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J Caring Sci. 2021;10(1): 43-48.
doi: 10.34172/jcs.2021.008
  Abstract View: 71
  PDF Download: 62

Original Research

Understanding the Meaning of Lived Experience “Maternal Near Miss”: A Qualitative Study Protocol

Sedigheh Abdollahpour 1 ORCID logo, Abbas Heydari 2 ORCID logo, Hosein Ebrahimipour 3 ORCID logo, Farhad Faridhosseini 4 ORCID logo, Talat Khadivzadeh 5* ORCID logo

1 Department of Midwifery, Student Research Committee, Mashhad University of Medical Sciences, Mashhad, Iran
2 Department of Medical Surgical Nursing, School of Nursing and Midwifery, Nursing and Midwifery Care Research Center, Mashhad University of Medical Sciences, Mashhad
3 Department of Health Sciences, Social Determinants of Health Research Center, Mashhad University of Medical Sciences, Mashhad, Iran
4 Department of Psychiatry, Psychiatry and Behavioral Sciences Research Center, Mashhad University of Medical Sciences, Mashhad, Iran
5 Department of Midwifery, Nursing and Midwifery Care Research Center, Mashhad University of Medical Sciences, Mashhad, Iran

Abstract

Abstract
Introduction:Maternal near-miss (MNM) is defined as “a woman who almost died but survived
a serious maternal complication during pregnancy, childbirth, or within 42 days of completion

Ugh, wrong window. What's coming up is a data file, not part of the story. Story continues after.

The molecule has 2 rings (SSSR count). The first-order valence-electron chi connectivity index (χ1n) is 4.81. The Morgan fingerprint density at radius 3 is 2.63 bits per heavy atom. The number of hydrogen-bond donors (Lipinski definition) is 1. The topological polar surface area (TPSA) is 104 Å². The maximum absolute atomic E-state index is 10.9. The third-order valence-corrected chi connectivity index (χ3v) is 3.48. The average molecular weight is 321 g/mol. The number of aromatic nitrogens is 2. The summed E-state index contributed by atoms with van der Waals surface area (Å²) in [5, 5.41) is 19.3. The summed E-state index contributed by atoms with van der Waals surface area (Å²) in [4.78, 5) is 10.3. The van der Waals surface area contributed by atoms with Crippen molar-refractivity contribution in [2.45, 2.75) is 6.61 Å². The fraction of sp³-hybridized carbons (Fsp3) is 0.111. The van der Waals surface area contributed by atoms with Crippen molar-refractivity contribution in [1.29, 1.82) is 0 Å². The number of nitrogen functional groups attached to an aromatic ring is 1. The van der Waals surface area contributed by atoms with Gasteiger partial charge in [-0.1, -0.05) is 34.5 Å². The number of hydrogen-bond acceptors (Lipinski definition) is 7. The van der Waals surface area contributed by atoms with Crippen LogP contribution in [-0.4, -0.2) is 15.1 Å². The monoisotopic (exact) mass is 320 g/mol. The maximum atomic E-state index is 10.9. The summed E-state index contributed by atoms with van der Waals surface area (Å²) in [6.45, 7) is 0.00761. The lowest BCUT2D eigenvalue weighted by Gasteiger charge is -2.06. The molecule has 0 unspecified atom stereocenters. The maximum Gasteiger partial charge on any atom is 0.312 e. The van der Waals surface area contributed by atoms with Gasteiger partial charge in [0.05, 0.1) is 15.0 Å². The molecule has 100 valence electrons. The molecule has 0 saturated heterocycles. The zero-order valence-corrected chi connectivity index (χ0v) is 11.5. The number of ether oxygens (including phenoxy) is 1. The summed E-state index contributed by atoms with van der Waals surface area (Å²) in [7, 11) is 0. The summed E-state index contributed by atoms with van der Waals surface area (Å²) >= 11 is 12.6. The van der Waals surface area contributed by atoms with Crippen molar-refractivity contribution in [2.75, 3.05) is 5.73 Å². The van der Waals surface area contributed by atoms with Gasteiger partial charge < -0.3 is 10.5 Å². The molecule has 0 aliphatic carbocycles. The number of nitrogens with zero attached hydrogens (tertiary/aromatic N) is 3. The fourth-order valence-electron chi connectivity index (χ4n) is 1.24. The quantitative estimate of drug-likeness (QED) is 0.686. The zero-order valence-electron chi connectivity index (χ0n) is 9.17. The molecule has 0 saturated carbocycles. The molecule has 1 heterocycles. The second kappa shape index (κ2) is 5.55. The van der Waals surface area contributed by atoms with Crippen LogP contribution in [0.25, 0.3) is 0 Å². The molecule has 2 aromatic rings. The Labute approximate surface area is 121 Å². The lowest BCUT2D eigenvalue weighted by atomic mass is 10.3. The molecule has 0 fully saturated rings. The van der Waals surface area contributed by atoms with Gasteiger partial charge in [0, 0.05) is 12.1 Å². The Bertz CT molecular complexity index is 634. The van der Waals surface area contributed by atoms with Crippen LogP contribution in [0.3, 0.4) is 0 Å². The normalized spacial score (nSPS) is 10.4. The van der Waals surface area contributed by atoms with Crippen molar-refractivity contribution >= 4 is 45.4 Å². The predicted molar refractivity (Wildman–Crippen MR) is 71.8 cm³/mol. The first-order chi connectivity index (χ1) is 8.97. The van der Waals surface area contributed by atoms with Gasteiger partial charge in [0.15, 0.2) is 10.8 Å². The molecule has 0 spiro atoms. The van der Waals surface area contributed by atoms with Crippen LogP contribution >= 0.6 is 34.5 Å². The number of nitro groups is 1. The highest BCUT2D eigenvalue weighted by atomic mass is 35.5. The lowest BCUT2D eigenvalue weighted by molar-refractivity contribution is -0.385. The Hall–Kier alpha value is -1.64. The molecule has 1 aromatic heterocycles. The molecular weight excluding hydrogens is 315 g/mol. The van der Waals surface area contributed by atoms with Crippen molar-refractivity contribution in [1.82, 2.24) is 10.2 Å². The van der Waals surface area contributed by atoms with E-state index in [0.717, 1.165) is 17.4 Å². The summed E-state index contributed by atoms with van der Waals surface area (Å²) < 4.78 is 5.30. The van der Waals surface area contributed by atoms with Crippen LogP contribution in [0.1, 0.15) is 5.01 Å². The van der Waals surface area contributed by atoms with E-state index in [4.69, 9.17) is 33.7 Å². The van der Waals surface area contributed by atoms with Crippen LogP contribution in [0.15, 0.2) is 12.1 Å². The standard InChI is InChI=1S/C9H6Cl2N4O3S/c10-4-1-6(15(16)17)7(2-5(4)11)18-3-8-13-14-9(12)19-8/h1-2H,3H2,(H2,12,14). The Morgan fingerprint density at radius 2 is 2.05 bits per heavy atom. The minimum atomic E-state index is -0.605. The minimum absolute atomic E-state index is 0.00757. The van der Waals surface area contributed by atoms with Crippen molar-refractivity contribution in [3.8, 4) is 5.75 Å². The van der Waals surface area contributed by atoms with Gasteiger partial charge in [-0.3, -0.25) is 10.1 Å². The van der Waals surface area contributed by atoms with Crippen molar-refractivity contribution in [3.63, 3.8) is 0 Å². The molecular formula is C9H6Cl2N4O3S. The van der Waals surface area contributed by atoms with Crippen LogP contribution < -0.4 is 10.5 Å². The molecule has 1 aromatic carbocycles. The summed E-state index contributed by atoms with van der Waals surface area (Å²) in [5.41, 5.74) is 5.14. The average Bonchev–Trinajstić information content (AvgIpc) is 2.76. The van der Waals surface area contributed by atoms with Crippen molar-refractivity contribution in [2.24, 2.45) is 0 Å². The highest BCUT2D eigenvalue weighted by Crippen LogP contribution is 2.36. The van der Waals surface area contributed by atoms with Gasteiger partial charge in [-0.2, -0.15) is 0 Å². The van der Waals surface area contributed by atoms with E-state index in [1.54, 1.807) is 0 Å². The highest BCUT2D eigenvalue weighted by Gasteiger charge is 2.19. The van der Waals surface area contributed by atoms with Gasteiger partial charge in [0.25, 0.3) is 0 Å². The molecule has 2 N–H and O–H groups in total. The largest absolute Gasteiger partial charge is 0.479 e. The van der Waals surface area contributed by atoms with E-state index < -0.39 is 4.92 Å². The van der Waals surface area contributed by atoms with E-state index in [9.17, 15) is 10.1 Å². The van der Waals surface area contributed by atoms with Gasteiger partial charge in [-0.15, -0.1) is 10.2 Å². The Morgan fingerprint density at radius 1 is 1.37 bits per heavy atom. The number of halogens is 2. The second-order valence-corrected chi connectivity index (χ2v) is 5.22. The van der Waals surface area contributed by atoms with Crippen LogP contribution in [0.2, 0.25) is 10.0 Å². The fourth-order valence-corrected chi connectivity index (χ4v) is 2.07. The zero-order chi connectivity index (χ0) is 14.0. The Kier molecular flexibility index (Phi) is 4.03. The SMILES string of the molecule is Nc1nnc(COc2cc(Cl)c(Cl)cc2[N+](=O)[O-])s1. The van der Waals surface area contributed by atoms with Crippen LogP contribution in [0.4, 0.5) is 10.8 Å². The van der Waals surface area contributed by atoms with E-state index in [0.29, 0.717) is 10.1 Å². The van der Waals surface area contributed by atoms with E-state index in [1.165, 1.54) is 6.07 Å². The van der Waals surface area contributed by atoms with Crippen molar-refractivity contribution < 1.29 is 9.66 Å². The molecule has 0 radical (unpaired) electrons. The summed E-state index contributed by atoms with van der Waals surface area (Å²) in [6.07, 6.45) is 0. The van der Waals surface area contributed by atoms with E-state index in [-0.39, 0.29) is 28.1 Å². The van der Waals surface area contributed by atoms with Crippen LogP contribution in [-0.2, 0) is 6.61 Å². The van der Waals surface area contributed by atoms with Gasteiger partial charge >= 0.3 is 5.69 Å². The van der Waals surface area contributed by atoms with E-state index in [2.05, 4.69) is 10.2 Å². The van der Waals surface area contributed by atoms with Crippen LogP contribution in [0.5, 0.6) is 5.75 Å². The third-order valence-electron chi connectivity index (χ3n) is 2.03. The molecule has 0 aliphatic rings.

of pregnancy”. Despite the long-term physical and psychological burden of this event on the
mother’s life, the meaning of MNM is not clear. In addition, the mother’s role complicates the
understanding of this phenomenon. Therefore, this study aimed to understand lived experience
of Iranian “near-miss” mothers in the postpartum period.
Methods:In this Heideggerian phenomenological study, we used Souza and colleagues’
theoretical framework to understand the meaning of the lived experience of near-miss mothers
in-depth. The participants had experienced MNM at least one year ago by World Health
Organization (WHO)approach in multicenter, academic, tertiary care hospitals in Mashhad,
Iran. Taking into account reflexivity and after obtaining ethical approval, participants were
purposively sampled using semi-structured interviews, and data analysis was conducted by
Diekelmann and colleagues up to data saturation. Data collection and analysis has been argued
by Lincoln and Guba.
Discussion:Our findings resulted in updating the existing knowledge about the meaning of
MNM and its implication. Given the different needs and challenges of near-miss mothers, it is
necessary to design a supportive program of primary care for them. Policymakers and managers
should consider the lived experience of these mothers when planning and taking decisions.
Keywords: Maternal morbidity, Maternal near-miss, Phenomenology, Qualitative study, Protocol
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Submitted: 19 Apr 2019
Revision: 29 Jul 2019
Accepted: 31 Oct 2020
ePublished: 28 Feb 2021
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